Polymorphism of estrogen receptor alpha (ESR1) is associated with virological response to entecavir (ETV) in nucleoside-naïve adult patients with chronic hepatitis B
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Polymorphisms in estrogen receptor alpha (ESR1) are reported to be associated with the susceptibility to persistent HBV infection, HBV liver cirrhosis and HBV-related hepatocellular carcinoma (HCC).
Materials and methods
To test the hypothesis that polymorphisms in estrogen receptor alpha (ESR1) might influence the virological response to entecavir (ETV) therapy, we examined two polymorphisms (PvuII and XbaI) in 76 nucleoside-naïve chronic hepatitis B (CHB) patients. All of the patients (52 HBeAg-positive and 24 HBeAg-negative) were treated with ETV 0.5 mg daily and followed up for a median time of 96 weeks (range 48–96). Polymorphisms were determined using the polymerase chain reaction–restriction fragment-length polymorphism (PCR–RFLP) method.
Under an additive model, the univariate analysis showed that patients carrying the PvuII T/C genotype might have higher virological responders than those carrying the T/T and C/C genotypes at week 48 (87.7 vs. 57.1 vs. 58.3 %; P = 0.012) and week 96 (96.7 vs. 64.3 vs. 24 87.5 %; P = 0.018), although this difference disappeared with the multiple analysis at week 48 [95 % confidence interval (CI) 0.687–3.841; P = 0.269] and week 96 (95 % CI 0.861–18.016; P = 0.077). Conversely, the univariate analysis suggests statistical significance between the recessive model of PvuII (TT vs. TC/CC) and virological response at week 48 (57.1 vs. 81.1 %; P = 0.033) and week 96 (64.3 vs. 94.7 %; P = 0.017). Multiple regression analysis affirmed the significant and independent association between the recessive model of PvuII and virological response. In other words, patients carrying at least one PvuII C allele (TC/CC) had a better likelihood of achieving virological response compared with those carrying the T/T genotype at week 48 (95 % CI 1.026–14.785, P = 0.046) and week 96 (95 % CI 1.456–57.509; P = 0.018). XbaI polymorphisms were not significantly associated with virological response.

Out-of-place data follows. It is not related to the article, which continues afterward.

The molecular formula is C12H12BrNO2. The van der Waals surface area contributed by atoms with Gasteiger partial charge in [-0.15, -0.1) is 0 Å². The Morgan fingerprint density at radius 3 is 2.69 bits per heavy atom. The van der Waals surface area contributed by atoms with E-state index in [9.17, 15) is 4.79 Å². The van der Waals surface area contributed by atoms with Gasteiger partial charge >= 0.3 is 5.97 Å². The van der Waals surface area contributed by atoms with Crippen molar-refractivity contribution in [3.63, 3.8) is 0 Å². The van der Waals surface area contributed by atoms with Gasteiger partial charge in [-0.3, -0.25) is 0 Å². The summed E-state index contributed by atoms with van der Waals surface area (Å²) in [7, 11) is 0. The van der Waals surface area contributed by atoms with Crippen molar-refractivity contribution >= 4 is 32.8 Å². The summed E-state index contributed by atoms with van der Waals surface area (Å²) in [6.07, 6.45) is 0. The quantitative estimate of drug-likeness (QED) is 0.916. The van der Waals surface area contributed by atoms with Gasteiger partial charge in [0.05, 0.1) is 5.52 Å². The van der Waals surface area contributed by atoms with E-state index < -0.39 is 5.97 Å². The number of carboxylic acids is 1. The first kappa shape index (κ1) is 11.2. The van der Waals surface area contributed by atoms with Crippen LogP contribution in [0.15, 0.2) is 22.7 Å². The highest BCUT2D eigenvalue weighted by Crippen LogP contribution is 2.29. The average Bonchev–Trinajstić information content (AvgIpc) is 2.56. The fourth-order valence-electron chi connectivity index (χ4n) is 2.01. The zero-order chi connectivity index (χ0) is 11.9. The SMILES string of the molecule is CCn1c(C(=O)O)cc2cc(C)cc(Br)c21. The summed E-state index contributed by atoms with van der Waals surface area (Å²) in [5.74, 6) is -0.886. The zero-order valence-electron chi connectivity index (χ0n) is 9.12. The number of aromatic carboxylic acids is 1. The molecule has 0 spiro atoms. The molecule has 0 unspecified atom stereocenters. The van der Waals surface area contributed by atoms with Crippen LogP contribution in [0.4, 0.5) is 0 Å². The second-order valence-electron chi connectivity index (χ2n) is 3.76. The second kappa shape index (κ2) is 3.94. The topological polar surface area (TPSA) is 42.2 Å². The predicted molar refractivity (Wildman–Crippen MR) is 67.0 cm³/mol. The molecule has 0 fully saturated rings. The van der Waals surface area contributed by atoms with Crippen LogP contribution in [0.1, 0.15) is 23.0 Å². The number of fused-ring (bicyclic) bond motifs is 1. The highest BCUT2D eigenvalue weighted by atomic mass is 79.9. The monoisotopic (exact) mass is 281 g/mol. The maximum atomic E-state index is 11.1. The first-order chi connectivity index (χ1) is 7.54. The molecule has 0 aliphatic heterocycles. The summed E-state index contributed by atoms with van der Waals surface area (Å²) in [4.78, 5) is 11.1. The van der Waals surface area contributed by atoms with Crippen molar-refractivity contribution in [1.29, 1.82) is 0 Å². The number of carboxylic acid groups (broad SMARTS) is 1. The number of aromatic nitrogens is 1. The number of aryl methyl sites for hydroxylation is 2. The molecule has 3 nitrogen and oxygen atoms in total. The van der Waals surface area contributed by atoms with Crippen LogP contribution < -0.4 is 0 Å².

Our results suggest that the PvuII polymorphism may play an important role in determining ETV efficacy after 48 and 96 weeks of treatment, at least in this study population.
KeywordsPolymorphism ESR1 Response Chronic hepatitis B
We thank all the physicians and staff members at the Department of Infection who were involved in the care and collection of patients. This study was supported by a grant from the National Natural Science Foundation of China (30771907) and Foundation of Pre-973 Program Projects (2009CB526411) to Dr. Li.
Conflict of interest
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